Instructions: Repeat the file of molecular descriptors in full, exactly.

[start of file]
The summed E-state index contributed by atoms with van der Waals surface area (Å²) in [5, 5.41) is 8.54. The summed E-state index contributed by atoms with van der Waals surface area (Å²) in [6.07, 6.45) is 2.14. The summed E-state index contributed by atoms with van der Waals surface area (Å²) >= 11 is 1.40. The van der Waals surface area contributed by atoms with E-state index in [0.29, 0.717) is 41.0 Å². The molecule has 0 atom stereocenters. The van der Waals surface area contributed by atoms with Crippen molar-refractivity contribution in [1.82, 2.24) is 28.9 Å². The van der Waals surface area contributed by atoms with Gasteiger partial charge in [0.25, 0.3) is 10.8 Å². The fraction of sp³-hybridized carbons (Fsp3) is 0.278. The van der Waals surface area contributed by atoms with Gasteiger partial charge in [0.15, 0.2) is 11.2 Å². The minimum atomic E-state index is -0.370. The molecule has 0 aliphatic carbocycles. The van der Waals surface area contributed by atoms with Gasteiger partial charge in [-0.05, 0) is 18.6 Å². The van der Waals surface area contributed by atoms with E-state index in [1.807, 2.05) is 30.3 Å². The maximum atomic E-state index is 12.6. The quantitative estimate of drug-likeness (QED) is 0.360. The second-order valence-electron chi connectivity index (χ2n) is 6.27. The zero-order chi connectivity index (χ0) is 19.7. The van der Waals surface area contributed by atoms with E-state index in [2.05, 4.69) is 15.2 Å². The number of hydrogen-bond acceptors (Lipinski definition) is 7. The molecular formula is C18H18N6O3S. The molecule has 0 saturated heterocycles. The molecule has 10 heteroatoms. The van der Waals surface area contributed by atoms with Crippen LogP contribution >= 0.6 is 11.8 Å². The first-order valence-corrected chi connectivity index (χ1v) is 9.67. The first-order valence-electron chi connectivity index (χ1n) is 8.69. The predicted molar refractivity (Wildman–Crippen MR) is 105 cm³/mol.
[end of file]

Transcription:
The summed E-state index contributed by atoms with van der Waals surface area (Å²) in [5, 5.41) is 8.54. The summed E-state index contributed by atoms with van der Waals surface area (Å²) in [6.07, 6.45) is 2.14. The summed E-state index contributed by atoms with van der Waals surface area (Å²) >= 11 is 1.40. The van der Waals surface area contributed by atoms with E-state index in [0.29, 0.717) is 41.0 Å². The molecule has 0 atom stereocenters. The van der Waals surface area contributed by atoms with Crippen molar-refractivity contribution in [1.82, 2.24) is 28.9 Å². The van der Waals surface area contributed by atoms with Gasteiger partial charge in [0.25, 0.3) is 10.8 Å². The fraction of sp³-hybridized carbons (Fsp3) is 0.278. The van der Waals surface area contributed by atoms with Gasteiger partial charge in [0.15, 0.2) is 11.2 Å². The minimum atomic E-state index is -0.370. The molecule has 0 aliphatic carbocycles. The van der Waals surface area contributed by atoms with Gasteiger partial charge in [-0.05, 0) is 18.6 Å². The van der Waals surface area contributed by atoms with E-state index in [1.807, 2.05) is 30.3 Å². The maximum atomic E-state index is 12.6. The quantitative estimate of drug-likeness (QED) is 0.360. The second-order valence-electron chi connectivity index (χ2n) is 6.27. The zero-order chi connectivity index (χ0) is 19.7. The van der Waals surface area contributed by atoms with E-state index in [2.05, 4.69) is 15.2 Å². The number of hydrogen-bond acceptors (Lipinski definition) is 7. The molecular formula is C18H18N6O3S. The molecule has 0 saturated heterocycles. The molecule has 10 heteroatoms. The van der Waals surface area contributed by atoms with Crippen LogP contribution >= 0.6 is 11.8 Å². The first-order valence-corrected chi connectivity index (χ1v) is 9.67. The first-order valence-electron chi connectivity index (χ1n) is 8.69. The predicted molar refractivity (Wildman–Crippen MR) is 105 cm³/mol.